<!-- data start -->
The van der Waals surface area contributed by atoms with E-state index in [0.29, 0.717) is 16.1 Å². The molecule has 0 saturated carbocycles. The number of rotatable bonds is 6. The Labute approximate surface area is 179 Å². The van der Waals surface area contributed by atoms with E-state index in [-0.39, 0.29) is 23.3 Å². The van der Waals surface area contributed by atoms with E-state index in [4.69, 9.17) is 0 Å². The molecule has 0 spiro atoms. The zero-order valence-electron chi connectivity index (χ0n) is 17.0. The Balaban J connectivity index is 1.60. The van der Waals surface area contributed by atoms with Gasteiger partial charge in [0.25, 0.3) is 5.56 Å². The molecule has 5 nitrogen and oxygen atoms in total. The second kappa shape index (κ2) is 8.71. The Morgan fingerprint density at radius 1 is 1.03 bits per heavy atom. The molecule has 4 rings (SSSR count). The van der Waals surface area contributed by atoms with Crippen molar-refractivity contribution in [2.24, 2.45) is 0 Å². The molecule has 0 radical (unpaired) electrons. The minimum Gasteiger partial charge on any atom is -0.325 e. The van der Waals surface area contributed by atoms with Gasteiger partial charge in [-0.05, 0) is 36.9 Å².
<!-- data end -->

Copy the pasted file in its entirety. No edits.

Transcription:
The van der Waals surface area contributed by atoms with E-state index in [0.29, 0.717) is 16.1 Å². The molecule has 0 saturated carbocycles. The number of rotatable bonds is 6. The Labute approximate surface area is 179 Å². The van der Waals surface area contributed by atoms with E-state index in [-0.39, 0.29) is 23.3 Å². The van der Waals surface area contributed by atoms with E-state index in [4.69, 9.17) is 0 Å². The molecule has 0 spiro atoms. The zero-order valence-electron chi connectivity index (χ0n) is 17.0. The Balaban J connectivity index is 1.60. The van der Waals surface area contributed by atoms with Gasteiger partial charge in [0.25, 0.3) is 5.56 Å². The molecule has 5 nitrogen and oxygen atoms in total. The second kappa shape index (κ2) is 8.71. The Morgan fingerprint density at radius 1 is 1.03 bits per heavy atom. The molecule has 4 rings (SSSR count). The van der Waals surface area contributed by atoms with Crippen molar-refractivity contribution in [2.24, 2.45) is 0 Å². The molecule has 0 radical (unpaired) electrons. The minimum Gasteiger partial charge on any atom is -0.325 e. The van der Waals surface area contributed by atoms with Gasteiger partial charge in [-0.05, 0) is 36.9 Å².